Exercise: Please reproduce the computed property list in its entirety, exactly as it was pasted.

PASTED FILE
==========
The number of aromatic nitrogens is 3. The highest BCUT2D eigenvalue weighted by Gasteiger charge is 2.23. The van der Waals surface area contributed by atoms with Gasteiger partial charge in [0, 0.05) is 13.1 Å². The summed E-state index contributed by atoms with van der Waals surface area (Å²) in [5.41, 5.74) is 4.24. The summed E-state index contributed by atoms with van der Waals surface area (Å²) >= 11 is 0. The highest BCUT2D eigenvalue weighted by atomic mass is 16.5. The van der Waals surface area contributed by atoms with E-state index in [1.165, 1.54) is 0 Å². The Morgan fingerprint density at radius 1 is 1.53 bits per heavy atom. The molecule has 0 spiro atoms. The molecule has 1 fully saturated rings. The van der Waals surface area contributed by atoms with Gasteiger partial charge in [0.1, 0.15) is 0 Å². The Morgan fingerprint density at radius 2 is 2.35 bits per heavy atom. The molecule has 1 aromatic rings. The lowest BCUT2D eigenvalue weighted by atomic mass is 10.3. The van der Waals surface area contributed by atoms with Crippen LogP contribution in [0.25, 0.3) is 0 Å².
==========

The number of aromatic nitrogens is 3. The highest BCUT2D eigenvalue weighted by Gasteiger charge is 2.23. The van der Waals surface area contributed by atoms with Gasteiger partial charge in [0, 0.05) is 13.1 Å². The summed E-state index contributed by atoms with van der Waals surface area (Å²) in [5.41, 5.74) is 4.24. The summed E-state index contributed by atoms with van der Waals surface area (Å²) >= 11 is 0. The highest BCUT2D eigenvalue weighted by atomic mass is 16.5. The van der Waals surface area contributed by atoms with E-state index in [1.165, 1.54) is 0 Å². The Morgan fingerprint density at radius 1 is 1.53 bits per heavy atom. The molecule has 0 spiro atoms. The molecule has 1 fully saturated rings. The van der Waals surface area contributed by atoms with Gasteiger partial charge in [0.1, 0.15) is 0 Å². The Morgan fingerprint density at radius 2 is 2.35 bits per heavy atom. The molecule has 1 aromatic rings. The lowest BCUT2D eigenvalue weighted by atomic mass is 10.3. The van der Waals surface area contributed by atoms with Crippen LogP contribution in [0.25, 0.3) is 0 Å².